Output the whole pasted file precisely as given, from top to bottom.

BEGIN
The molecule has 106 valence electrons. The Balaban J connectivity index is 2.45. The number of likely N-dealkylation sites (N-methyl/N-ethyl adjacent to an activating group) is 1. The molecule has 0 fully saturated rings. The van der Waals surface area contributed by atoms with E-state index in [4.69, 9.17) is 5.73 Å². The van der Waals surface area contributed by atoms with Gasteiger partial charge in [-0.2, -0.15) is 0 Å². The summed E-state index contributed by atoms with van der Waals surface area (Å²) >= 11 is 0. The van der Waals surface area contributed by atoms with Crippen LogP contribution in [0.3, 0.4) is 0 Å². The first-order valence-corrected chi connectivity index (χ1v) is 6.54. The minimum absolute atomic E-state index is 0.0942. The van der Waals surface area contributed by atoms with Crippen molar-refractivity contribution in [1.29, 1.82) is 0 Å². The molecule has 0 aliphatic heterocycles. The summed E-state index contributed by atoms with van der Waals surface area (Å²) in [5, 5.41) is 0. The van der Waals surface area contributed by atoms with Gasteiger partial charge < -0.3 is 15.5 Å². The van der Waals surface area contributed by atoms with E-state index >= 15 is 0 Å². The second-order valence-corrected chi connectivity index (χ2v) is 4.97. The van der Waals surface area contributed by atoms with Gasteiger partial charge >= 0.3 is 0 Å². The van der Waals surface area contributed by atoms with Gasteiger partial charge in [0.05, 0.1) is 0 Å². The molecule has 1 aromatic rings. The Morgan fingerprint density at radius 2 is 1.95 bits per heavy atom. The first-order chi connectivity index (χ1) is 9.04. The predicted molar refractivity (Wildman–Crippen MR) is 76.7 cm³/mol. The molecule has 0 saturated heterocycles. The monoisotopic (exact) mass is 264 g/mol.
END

The molecule has 106 valence electrons. The Balaban J connectivity index is 2.45. The number of likely N-dealkylation sites (N-methyl/N-ethyl adjacent to an activating group) is 1. The molecule has 0 fully saturated rings. The van der Waals surface area contributed by atoms with E-state index in [4.69, 9.17) is 5.73 Å². The van der Waals surface area contributed by atoms with Gasteiger partial charge in [-0.2, -0.15) is 0 Å². The summed E-state index contributed by atoms with van der Waals surface area (Å²) >= 11 is 0. The van der Waals surface area contributed by atoms with Crippen LogP contribution in [0.3, 0.4) is 0 Å². The first-order valence-corrected chi connectivity index (χ1v) is 6.54. The minimum absolute atomic E-state index is 0.0942. The van der Waals surface area contributed by atoms with Crippen molar-refractivity contribution in [1.29, 1.82) is 0 Å². The molecule has 0 aliphatic heterocycles. The summed E-state index contributed by atoms with van der Waals surface area (Å²) in [5, 5.41) is 0. The van der Waals surface area contributed by atoms with Gasteiger partial charge < -0.3 is 15.5 Å². The van der Waals surface area contributed by atoms with E-state index >= 15 is 0 Å². The second-order valence-corrected chi connectivity index (χ2v) is 4.97. The van der Waals surface area contributed by atoms with Gasteiger partial charge >= 0.3 is 0 Å². The van der Waals surface area contributed by atoms with Gasteiger partial charge in [0.05, 0.1) is 0 Å². The molecule has 1 aromatic rings. The Morgan fingerprint density at radius 2 is 1.95 bits per heavy atom. The first-order chi connectivity index (χ1) is 9.04. The predicted molar refractivity (Wildman–Crippen MR) is 76.7 cm³/mol. The molecule has 0 saturated heterocycles. The monoisotopic (exact) mass is 264 g/mol.